TAMPA, Fla. (WFLA) — Florida’s COVID-19 special legislative session is already underway, and one of the big ticket items of the weeklong process is a push to have a state-run version of the Occupational Safety and Health Administration, and get out from under the wing of the federal safety agency.
Currently, Florida is under federal OSHA jurisdiction, but state and local government workers are not covered by federal OSHA, according to the agency.
Separating from OSHA for state-led safety
The legislative pieces were written in response to state pushback on the latest federal COVID-19 vaccine mandates promoted by the administration of President Joe Biden, and enacted by OSHA as an emergency rule affecting businesses with 100 or more employees.
While the state legislature seems poised to pass the state plan law, the name for a state-run OSHA alternative, implementation itself is a longer, more complicated process.
Right now there are 22 states and territories, counting Puerto Rico, that have their own state plan for workplace safety in both private businesses and government workplaces.
Five others have state plans that specifically cover state and local government workers only.
The rest of the United States are what are called federal OSHA states, meaning they follow all of the federal guidelines set by the agency.
So what’s needed to make a Florida-run OSHA alternative?
Florida’s Occupational Safety and Health State Plan
The Florida state plan is the first step in the OSHA separation process.
In the wording of the proposed legislation, should the bills pass, the Executive Office of the Governor, Ron DeSantis currently, must create a proposal to create a state occupational safety and health issues agency. That agency would govern the relevant issues for both state and local government workers, and private business employees.
Under the law, should it pass, the EOG would hire or select appropriate staff to create the proposal and submit it for review to the President of the Florida Senate and the Speaker of the Florida House of Representatives by Jan. 17, 2022.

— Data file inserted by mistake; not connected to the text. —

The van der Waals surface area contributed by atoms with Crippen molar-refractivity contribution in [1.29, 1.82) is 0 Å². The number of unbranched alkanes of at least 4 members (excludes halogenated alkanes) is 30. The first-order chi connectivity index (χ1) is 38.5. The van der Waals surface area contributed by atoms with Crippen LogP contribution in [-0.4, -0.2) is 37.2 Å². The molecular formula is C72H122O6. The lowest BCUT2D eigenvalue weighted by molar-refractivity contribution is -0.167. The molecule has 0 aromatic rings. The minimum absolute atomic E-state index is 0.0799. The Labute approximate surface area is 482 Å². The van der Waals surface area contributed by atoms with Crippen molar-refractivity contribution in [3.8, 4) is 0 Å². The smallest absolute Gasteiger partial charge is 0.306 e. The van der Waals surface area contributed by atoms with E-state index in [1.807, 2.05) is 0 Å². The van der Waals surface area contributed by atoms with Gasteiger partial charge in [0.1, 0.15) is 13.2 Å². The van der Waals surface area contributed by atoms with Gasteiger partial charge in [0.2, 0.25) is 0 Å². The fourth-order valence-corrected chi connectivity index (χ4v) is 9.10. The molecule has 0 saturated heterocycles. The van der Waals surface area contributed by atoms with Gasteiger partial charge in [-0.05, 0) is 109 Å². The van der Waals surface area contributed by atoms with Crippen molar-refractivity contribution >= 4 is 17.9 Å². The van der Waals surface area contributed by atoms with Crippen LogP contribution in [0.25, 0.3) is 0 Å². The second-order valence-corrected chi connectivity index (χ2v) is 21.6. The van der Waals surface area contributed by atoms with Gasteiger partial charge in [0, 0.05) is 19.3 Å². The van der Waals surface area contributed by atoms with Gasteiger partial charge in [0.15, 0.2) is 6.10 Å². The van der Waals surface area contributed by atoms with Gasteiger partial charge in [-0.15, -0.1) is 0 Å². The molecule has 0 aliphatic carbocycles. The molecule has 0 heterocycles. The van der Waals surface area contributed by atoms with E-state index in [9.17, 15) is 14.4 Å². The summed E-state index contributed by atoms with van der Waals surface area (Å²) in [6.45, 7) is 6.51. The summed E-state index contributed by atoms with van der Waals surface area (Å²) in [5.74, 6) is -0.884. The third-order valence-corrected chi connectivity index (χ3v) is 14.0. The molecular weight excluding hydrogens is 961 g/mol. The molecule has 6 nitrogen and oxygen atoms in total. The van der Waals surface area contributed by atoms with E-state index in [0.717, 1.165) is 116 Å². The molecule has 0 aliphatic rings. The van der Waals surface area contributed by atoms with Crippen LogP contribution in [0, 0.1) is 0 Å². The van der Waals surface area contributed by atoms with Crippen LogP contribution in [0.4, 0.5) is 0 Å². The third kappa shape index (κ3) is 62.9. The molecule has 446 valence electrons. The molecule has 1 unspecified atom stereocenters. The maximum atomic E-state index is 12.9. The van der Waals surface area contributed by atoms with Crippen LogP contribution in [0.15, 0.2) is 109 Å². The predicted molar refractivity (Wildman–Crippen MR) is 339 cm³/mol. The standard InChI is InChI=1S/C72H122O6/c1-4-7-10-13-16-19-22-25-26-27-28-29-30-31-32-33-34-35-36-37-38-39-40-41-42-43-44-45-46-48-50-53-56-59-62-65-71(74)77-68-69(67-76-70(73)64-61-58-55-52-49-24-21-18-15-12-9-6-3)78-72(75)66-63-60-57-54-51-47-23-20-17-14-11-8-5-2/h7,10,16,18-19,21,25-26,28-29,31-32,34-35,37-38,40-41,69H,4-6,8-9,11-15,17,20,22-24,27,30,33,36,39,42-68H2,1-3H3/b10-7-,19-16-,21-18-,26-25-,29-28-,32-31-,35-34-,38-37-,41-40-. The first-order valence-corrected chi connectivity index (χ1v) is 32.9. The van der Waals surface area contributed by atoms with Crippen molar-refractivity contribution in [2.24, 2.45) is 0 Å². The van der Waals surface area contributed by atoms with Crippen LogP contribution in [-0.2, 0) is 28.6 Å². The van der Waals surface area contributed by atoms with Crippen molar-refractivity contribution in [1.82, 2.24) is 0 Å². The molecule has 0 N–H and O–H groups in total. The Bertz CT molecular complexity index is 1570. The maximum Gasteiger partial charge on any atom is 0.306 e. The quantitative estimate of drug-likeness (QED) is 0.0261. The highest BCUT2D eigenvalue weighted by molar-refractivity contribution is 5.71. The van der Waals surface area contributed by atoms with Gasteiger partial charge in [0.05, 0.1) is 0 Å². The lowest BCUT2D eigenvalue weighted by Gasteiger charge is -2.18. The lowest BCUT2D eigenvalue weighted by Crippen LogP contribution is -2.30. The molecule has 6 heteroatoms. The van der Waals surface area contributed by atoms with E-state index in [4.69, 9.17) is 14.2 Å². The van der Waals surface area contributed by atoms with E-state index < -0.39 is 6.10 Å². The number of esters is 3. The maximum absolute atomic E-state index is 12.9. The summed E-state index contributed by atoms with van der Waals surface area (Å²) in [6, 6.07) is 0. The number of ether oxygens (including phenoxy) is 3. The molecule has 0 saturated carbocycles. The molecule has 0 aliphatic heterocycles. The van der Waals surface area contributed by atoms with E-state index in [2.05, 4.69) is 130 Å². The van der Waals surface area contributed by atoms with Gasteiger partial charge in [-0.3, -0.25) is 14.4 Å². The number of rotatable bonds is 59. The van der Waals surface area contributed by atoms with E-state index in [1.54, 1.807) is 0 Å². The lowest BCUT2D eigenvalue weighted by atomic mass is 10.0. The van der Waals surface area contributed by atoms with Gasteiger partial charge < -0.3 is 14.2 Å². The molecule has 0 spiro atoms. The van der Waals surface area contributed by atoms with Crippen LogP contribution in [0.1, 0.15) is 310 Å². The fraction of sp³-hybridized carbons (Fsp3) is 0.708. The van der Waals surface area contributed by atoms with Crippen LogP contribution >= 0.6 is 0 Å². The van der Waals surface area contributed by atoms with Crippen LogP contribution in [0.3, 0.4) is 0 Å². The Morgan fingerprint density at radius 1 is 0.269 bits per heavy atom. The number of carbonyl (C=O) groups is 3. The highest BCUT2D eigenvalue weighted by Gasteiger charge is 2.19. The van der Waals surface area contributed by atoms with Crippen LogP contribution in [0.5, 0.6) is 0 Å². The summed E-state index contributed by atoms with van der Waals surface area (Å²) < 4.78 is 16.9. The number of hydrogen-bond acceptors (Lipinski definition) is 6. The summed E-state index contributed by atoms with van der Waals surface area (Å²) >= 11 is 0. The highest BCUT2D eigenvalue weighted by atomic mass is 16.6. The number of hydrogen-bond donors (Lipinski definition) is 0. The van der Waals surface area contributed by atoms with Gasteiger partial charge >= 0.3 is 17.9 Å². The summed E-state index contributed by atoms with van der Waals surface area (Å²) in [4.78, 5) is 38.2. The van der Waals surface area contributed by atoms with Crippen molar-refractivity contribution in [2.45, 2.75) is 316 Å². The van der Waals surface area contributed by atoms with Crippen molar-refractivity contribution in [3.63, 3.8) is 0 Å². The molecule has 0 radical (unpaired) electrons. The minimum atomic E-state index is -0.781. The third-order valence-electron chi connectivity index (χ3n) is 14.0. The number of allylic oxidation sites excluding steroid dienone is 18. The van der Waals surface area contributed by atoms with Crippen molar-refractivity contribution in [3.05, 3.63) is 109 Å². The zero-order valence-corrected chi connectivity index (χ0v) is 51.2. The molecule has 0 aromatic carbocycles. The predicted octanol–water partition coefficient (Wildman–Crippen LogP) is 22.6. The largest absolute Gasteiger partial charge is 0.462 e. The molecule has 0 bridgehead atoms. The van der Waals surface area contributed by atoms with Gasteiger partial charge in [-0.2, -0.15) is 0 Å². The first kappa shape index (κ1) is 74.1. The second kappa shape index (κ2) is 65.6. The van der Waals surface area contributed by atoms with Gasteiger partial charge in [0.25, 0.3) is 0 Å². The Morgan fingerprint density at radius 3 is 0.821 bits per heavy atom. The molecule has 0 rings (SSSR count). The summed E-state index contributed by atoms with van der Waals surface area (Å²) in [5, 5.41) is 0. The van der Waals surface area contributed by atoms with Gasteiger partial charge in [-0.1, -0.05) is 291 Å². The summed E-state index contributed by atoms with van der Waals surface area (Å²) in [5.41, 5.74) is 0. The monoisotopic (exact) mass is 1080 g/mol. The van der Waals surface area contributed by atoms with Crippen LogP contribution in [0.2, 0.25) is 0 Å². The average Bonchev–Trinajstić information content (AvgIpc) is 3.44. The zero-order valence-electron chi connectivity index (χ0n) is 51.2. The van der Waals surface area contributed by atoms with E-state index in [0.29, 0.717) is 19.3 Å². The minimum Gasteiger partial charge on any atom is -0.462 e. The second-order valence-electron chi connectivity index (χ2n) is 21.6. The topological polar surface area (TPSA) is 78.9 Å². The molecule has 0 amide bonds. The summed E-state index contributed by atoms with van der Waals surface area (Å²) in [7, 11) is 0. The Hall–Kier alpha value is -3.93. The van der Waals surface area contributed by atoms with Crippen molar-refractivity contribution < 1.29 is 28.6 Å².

The legislation says the proposal must include at minimum the following details:
- Timelines for the completion of the proposal and for the completion of the state plan
- Legislation necessary to implement the state plan
- Scope of coverage to employees covered or excluded from the state plan
- Explanation of whether additional employees, consultants, or contractors must be hired to develop the proposal
- Whether or not additional funds are needed to develop the proposal
A nonrecurring $1 million is earmarked in the legislation to fund the development of the proposal.
Should the legislation pass, the governor’s office would have about two months to create and submit the proposed state plan for consideration by Florida’s legislative leadership.
Once the plan is approved by state leaders, it needs to meet federal requirements and find funding for implementation. Senate President Wilton Simpson (R-FL10) told Capitol News Services the actual cost of a statewide OSHA replacement could be between $20 to $25 million.
Federal approval needed for next steps
If Florida gets its wish and passes the Occupational Safety and Health State Plan bill, developing the plan for submission to state leadership is only part of the process to move forward.
Assuming the Senate President and Speaker of the House approve the proposal for a Florida Occupational Safety and Health State Plan, next the state would have to pass through an approval process with OSHA itself. In order to receive OSHA approval, the state’s safety agency and guidelines must meet certain standards.
Additionally, when the state submits its plans to OSHA for approval, it must make sure it follows the policies and procedures outlined by OSHA, and must be able to conform to the necessary criteria within three years of its start date.
Even if it’s approved and meets federal requirements, Florida would have to be open to yearly assessments from OSHA for continued certification, part of the Federal Annual Monitoring Evaluation, which is an annual report.
The special session is scheduled to go through Friday, Nov. 19, but some are expecting a vote on the bills proposed for the COVID-19-focused gathering to come as early as Wednesday.